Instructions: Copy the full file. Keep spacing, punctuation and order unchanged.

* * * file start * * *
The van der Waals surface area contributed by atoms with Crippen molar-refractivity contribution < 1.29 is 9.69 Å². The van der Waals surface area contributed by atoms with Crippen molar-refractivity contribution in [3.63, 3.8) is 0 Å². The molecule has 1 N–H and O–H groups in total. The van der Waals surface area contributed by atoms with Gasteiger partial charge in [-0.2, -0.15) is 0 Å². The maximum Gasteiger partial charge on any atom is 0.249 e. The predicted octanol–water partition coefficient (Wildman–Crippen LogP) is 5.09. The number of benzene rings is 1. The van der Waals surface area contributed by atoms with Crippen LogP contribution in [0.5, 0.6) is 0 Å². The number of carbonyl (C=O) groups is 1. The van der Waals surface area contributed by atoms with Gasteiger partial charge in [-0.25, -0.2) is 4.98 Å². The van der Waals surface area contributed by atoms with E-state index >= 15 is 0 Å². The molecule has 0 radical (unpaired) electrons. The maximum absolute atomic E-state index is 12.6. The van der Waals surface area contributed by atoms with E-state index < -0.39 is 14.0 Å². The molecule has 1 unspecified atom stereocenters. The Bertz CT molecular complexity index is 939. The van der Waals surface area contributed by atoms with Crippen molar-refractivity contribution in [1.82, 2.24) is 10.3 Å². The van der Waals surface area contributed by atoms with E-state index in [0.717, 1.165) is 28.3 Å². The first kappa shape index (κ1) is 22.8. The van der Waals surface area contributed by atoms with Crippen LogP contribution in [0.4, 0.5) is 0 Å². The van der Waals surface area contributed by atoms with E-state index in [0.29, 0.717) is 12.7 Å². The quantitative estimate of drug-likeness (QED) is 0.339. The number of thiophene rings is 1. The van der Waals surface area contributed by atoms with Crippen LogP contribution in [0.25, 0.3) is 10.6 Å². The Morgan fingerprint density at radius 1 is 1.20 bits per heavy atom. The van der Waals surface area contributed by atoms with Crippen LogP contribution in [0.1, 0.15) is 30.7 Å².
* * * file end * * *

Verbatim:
The van der Waals surface area contributed by atoms with Crippen molar-refractivity contribution < 1.29 is 9.69 Å². The van der Waals surface area contributed by atoms with Crippen molar-refractivity contribution in [3.63, 3.8) is 0 Å². The molecule has 1 N–H and O–H groups in total. The van der Waals surface area contributed by atoms with Gasteiger partial charge in [-0.2, -0.15) is 0 Å². The maximum Gasteiger partial charge on any atom is 0.249 e. The predicted octanol–water partition coefficient (Wildman–Crippen LogP) is 5.09. The number of benzene rings is 1. The van der Waals surface area contributed by atoms with Crippen LogP contribution in [0.5, 0.6) is 0 Å². The number of carbonyl (C=O) groups is 1. The van der Waals surface area contributed by atoms with Gasteiger partial charge in [-0.25, -0.2) is 4.98 Å². The van der Waals surface area contributed by atoms with E-state index >= 15 is 0 Å². The molecule has 0 radical (unpaired) electrons. The maximum absolute atomic E-state index is 12.6. The van der Waals surface area contributed by atoms with E-state index < -0.39 is 14.0 Å². The molecule has 1 unspecified atom stereocenters. The Bertz CT molecular complexity index is 939. The van der Waals surface area contributed by atoms with Crippen molar-refractivity contribution in [1.82, 2.24) is 10.3 Å². The van der Waals surface area contributed by atoms with E-state index in [0.717, 1.165) is 28.3 Å². The first kappa shape index (κ1) is 22.8. The van der Waals surface area contributed by atoms with Crippen LogP contribution in [0.4, 0.5) is 0 Å². The van der Waals surface area contributed by atoms with E-state index in [0.29, 0.717) is 12.7 Å². The quantitative estimate of drug-likeness (QED) is 0.339. The number of thiophene rings is 1. The van der Waals surface area contributed by atoms with Crippen LogP contribution in [0.25, 0.3) is 10.6 Å². The Morgan fingerprint density at radius 1 is 1.20 bits per heavy atom. The van der Waals surface area contributed by atoms with Crippen LogP contribution in [0.1, 0.15) is 30.7 Å².